U.S. House committee approval of a multiemployer pension reform package seems likely to be only the first step in a process that will see many changes before a final plan emerges.
The House Ways and Means Committee approved a multiemployer pension reform package along party lines July 10 that centers on a federal loan program for struggling plans.
The bill's main sponsor, House Ways and Means Committee Chairman Richard E. Neal, D-Mass., predicted the full House would approve H.R. 397, also known as the Butch Lewis Act, by the end of the month. But Republicans on the committee disagreed, warning that it needed more work.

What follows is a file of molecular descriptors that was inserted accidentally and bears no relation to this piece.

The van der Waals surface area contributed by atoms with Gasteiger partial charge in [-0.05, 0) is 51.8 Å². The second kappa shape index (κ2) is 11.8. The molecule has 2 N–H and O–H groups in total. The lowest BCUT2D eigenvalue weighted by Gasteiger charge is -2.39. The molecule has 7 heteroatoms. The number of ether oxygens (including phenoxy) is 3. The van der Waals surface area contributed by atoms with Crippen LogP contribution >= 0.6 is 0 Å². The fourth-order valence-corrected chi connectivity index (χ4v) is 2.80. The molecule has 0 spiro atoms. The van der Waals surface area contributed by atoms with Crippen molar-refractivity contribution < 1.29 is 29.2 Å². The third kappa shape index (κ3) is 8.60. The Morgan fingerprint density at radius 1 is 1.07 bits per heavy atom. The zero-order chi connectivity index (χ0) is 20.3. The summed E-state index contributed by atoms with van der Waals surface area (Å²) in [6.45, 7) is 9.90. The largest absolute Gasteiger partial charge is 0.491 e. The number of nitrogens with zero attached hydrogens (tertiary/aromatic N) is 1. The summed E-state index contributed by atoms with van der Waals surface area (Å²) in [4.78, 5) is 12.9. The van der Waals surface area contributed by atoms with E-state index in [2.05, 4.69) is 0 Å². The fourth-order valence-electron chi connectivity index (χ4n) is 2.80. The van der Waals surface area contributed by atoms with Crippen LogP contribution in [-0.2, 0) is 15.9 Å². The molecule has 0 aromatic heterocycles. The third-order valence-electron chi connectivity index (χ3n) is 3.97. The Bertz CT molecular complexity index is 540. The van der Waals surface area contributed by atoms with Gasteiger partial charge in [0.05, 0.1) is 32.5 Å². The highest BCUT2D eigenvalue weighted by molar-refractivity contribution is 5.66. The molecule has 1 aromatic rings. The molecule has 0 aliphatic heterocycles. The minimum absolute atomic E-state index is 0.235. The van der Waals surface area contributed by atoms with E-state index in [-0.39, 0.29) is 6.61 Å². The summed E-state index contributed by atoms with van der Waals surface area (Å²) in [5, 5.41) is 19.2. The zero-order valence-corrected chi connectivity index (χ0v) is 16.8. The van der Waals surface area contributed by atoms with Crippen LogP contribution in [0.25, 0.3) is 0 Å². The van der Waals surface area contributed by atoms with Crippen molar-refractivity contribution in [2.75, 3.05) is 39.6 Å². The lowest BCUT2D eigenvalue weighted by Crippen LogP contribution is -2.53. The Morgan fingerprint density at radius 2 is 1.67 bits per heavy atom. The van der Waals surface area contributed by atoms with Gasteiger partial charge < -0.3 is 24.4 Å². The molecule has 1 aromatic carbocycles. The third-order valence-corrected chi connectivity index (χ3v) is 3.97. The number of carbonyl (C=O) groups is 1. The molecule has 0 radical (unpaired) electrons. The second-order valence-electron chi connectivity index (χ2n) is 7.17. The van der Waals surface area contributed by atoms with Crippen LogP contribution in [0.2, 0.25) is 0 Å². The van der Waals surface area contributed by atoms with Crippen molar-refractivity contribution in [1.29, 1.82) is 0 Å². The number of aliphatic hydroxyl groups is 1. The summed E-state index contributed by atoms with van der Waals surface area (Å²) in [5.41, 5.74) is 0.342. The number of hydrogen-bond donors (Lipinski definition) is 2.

Mr. Neal has pledged to have a full House vote by the end of July. The legislation would create the Pension Rehabilitation Administration and a related trust fund within the Treasury Department to make loans to multiemployer plans in critical and declining funded status that are approved by Treasury to reduce benefits, or to plans that are already insolvent but not terminated. Loan applicants would have to prove that the loan will enable them to avoid insolvency and they will be reasonably able to pay benefits and repay the principal in 30 years.
Treasury would issue bonds to finance the loan program and oversee the portfolio, which would require annuity contracts and fixed-income portfolios matched to the current benefit obligations. Plan sponsors would also apply for financial assistance from the Pension Benefit Guaranty Corp., which would gain more funding to provide it. The Congressional Budget Office projects the loan program would cost $64 billion over 10 years.